“Carsyn von Shelton.” I stopped several steps away from the Corvair, too intimidated even to
    approach my own car. This was the first time, in the three months I’d been driving, that I hated my
    personalized license plate with the drawing of a storm cloud and pouring rain. “And Dee, is it?” I nodded to
    the girl who’d been with her in the cafeteria.
    Carsyn straightened and sauntered toward me, with the sort of swagger only a beautiful girl could
    have. “I thought maybe you’d like to have a second chance to make a good impression. Owen tells me
    you’re his lab partner now that Thad’s gone. And since you’re new at Sloane, I thought maybe you’d like to
    get off on the right foot. You would like that, wouldn’t you?”
    “Of course.” My reply came immediately. I already had an enemy in one Sloane Academy queen.
    If I could get Carsyn to forget her gripe with me, maybe I could survive the rest of the school year.
    “Great!” She smiled. “Come with us, then. We’re going to Veronica’s.”
    I didn’t dare ask what Veronica’s was — I figured I’d find out soon enough. I fell into step next to
    Dee, and we both tagged along behind Carsyn all the way to her convertible.
    “So where do you live?” Carsyn screamed at me as we sped down the street. The wind whipped at
    her blonde hair, and it bannered out behind her like a flag to catch the sun.
    “Sutton Street. I went to Sutton High before I transferred.”
    “Where’s Sutton Street?” I thought I heard Dee ask from the backseat.
    “It’s on the south side, I think,” Carsyn answered. She seemed like the kind of girl who always had
    the answers. “So, what kind of music do you like? Here,” she reached up to the visor, pulling down a CDladen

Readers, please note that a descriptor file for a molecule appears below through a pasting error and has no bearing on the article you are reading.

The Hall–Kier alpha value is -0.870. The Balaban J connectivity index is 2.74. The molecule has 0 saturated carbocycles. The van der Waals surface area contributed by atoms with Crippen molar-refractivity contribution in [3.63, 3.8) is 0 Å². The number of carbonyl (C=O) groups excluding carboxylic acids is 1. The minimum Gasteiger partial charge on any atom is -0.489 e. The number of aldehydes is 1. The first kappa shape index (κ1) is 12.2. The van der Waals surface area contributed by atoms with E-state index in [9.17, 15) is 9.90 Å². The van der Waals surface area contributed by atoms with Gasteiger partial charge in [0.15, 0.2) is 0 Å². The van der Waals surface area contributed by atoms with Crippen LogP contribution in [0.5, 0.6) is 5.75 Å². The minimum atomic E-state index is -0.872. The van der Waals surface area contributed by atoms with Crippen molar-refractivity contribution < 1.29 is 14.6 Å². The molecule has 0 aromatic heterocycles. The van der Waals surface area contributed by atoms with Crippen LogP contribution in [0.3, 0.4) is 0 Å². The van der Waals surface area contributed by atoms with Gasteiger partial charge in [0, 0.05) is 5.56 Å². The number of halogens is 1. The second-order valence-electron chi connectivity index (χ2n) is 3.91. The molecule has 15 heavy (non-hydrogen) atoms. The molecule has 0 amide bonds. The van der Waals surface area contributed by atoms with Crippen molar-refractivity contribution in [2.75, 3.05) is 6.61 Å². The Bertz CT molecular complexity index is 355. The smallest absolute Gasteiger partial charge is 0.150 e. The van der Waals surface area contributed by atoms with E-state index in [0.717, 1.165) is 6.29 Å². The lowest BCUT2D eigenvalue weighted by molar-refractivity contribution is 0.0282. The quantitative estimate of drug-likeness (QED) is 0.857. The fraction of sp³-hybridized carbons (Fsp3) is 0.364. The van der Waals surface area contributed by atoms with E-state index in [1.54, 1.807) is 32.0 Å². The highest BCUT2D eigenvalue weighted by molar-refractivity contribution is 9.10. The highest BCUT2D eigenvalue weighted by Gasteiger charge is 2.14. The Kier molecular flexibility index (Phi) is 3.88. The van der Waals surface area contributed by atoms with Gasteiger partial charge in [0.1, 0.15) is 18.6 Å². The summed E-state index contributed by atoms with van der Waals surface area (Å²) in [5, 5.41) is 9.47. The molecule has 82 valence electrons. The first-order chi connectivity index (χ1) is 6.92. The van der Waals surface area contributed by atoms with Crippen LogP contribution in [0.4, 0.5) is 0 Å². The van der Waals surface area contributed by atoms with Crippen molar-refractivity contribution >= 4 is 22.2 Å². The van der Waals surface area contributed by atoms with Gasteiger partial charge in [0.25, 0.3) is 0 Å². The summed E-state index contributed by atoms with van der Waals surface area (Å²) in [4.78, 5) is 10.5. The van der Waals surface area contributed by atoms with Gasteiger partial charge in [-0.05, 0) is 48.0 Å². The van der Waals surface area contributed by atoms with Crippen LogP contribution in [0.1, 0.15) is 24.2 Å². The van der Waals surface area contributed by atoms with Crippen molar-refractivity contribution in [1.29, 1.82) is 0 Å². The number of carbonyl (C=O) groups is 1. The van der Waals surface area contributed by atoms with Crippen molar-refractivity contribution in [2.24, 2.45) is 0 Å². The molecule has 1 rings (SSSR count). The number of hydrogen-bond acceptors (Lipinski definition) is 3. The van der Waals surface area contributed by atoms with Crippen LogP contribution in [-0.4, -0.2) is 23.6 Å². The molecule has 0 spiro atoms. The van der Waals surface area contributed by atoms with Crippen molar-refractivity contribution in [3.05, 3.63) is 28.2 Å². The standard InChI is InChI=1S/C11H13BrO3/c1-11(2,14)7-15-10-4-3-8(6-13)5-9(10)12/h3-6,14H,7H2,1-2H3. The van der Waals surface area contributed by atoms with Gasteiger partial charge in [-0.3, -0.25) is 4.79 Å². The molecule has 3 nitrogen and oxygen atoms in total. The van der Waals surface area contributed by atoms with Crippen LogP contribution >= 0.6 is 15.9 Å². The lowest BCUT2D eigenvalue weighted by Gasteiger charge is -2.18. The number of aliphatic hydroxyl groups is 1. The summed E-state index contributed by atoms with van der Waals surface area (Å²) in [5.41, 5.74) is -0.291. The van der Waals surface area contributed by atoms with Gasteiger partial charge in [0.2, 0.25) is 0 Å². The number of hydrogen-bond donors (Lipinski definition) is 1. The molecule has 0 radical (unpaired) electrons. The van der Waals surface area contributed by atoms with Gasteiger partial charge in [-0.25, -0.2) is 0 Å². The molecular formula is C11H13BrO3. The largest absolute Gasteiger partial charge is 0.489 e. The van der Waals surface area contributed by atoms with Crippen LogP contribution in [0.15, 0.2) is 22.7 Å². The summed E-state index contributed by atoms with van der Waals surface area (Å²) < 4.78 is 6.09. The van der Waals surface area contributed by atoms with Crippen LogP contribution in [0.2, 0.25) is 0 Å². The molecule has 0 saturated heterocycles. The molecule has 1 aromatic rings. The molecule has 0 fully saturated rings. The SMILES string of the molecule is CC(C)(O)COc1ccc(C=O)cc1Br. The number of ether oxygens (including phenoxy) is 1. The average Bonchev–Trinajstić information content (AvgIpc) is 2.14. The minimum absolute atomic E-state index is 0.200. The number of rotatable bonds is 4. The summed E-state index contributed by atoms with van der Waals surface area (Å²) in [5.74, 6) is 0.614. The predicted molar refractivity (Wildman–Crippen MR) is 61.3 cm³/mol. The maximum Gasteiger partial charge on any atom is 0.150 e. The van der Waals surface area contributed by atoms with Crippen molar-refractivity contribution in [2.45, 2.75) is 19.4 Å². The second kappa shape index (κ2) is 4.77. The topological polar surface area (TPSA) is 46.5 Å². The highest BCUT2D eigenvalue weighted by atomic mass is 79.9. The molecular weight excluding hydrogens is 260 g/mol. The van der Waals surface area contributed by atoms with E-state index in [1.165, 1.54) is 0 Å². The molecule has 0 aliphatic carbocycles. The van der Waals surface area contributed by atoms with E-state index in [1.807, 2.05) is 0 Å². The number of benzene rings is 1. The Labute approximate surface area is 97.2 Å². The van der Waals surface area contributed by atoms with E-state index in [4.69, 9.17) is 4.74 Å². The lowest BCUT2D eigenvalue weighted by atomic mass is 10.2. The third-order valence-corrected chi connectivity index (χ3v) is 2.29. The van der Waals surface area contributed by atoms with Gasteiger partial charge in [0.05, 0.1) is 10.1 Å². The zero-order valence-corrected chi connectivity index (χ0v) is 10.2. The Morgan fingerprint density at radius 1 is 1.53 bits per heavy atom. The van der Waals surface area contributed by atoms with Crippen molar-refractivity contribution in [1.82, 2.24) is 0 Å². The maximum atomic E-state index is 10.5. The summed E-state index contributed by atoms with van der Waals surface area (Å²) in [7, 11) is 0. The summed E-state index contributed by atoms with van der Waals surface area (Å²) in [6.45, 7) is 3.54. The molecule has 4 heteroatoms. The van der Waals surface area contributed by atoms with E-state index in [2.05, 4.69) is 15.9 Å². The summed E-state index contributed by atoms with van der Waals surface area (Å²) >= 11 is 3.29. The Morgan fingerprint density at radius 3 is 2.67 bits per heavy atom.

sleeve. “Pick something out.”
    Carsyn’s CD collection was mostly pop — Katy Perry and Lady Gaga seemed to be her favorites —
    and we talked about various bands all the way to our destination. Veronica’s soon revealed itself to be a
    large department store near the downtown area of town, a brick monument to shopping with a dozen wide,
    gleaming windows.
    “We get lots of stuff here,” Carsyn chirped as she turned the ignition, silencing the purring engine.
    “Sometimes the clerks hide special stuff just for us,” Dee added as she climbed out of the backseat.
    I adjusted my backpack on my shoulder and followed them inside.
    I’ve often wondered what would have happened that day if I’d told Carsyn von Shelton “no,
    thanks.” Just two simple words, and the course of my life would have been entirely different. Why did I
    climb into her convertible that day, why did I walk into the store?
    No matter how many times I ask the questions, I can’t get good answers. I wanted her to like me. I
    wanted to fit in at my new school. I should have already known it was impossible. I should have just gone
    But I didn’t. And because of that, I never really went home again.
    We were offered refreshments immediately, and straightaway two clerks appeared to show Carsyn
    and Dee the latest fashions. I was intimidated by the gleaming stone flooring, expensive wooden paneling
    and the hushed, reverent way the clerks acted around Carsyn. Apparently, she wasn’t just the queen of
    Sloane Academy — the two women were fawning over her like she was the Queen of England. I hung back,
    taking my cues from Dee and Carsyn.
    That’s something else I would hate myself for, later.
    Carsyn and Dee made their minds up very quickly; with one remark, Carsyn either adored or
    dismissed the various items that were shown to her. Finally she waved the clerks away and the three of us
    moved through the store alone, taking a glass elevator up to the second floor.
    “This would look great on you,” Carsyn, who had been buried in a rack for the last five minutes,
    turned around in a whirl of blonde to present me with a pale pink minidress with black accents. “Go try it